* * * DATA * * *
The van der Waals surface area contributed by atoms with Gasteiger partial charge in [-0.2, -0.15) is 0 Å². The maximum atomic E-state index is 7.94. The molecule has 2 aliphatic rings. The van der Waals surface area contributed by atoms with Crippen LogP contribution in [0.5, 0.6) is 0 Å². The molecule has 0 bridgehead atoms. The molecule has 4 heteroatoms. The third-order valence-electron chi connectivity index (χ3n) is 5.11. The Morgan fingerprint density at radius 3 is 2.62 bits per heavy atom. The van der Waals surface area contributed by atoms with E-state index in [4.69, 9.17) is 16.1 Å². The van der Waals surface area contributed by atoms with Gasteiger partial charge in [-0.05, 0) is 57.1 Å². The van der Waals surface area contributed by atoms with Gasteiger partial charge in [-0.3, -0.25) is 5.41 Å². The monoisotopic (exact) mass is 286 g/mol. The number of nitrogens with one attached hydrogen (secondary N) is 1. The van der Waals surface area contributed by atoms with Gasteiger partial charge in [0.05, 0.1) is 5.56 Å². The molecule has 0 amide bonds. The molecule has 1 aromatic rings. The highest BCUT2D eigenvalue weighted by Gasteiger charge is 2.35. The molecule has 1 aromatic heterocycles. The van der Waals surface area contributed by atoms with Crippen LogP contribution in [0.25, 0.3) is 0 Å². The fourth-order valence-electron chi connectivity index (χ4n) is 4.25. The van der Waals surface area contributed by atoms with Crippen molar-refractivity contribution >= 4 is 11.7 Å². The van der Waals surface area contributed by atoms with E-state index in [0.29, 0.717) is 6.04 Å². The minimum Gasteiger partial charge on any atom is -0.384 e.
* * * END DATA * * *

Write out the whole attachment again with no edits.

The van der Waals surface area contributed by atoms with Gasteiger partial charge in [-0.2, -0.15) is 0 Å². The maximum atomic E-state index is 7.94. The molecule has 2 aliphatic rings. The van der Waals surface area contributed by atoms with Crippen LogP contribution in [0.5, 0.6) is 0 Å². The molecule has 0 bridgehead atoms. The molecule has 4 heteroatoms. The third-order valence-electron chi connectivity index (χ3n) is 5.11. The Morgan fingerprint density at radius 3 is 2.62 bits per heavy atom. The van der Waals surface area contributed by atoms with E-state index in [4.69, 9.17) is 16.1 Å². The van der Waals surface area contributed by atoms with Gasteiger partial charge in [-0.05, 0) is 57.1 Å². The van der Waals surface area contributed by atoms with Gasteiger partial charge in [-0.3, -0.25) is 5.41 Å². The monoisotopic (exact) mass is 286 g/mol. The number of nitrogens with one attached hydrogen (secondary N) is 1. The van der Waals surface area contributed by atoms with Gasteiger partial charge in [0.05, 0.1) is 5.56 Å². The molecule has 0 amide bonds. The molecule has 1 aromatic rings. The highest BCUT2D eigenvalue weighted by Gasteiger charge is 2.35. The molecule has 1 aromatic heterocycles. The van der Waals surface area contributed by atoms with Crippen LogP contribution in [0.25, 0.3) is 0 Å². The fourth-order valence-electron chi connectivity index (χ4n) is 4.25. The van der Waals surface area contributed by atoms with Crippen molar-refractivity contribution >= 4 is 11.7 Å². The van der Waals surface area contributed by atoms with E-state index in [0.29, 0.717) is 6.04 Å². The minimum Gasteiger partial charge on any atom is -0.384 e.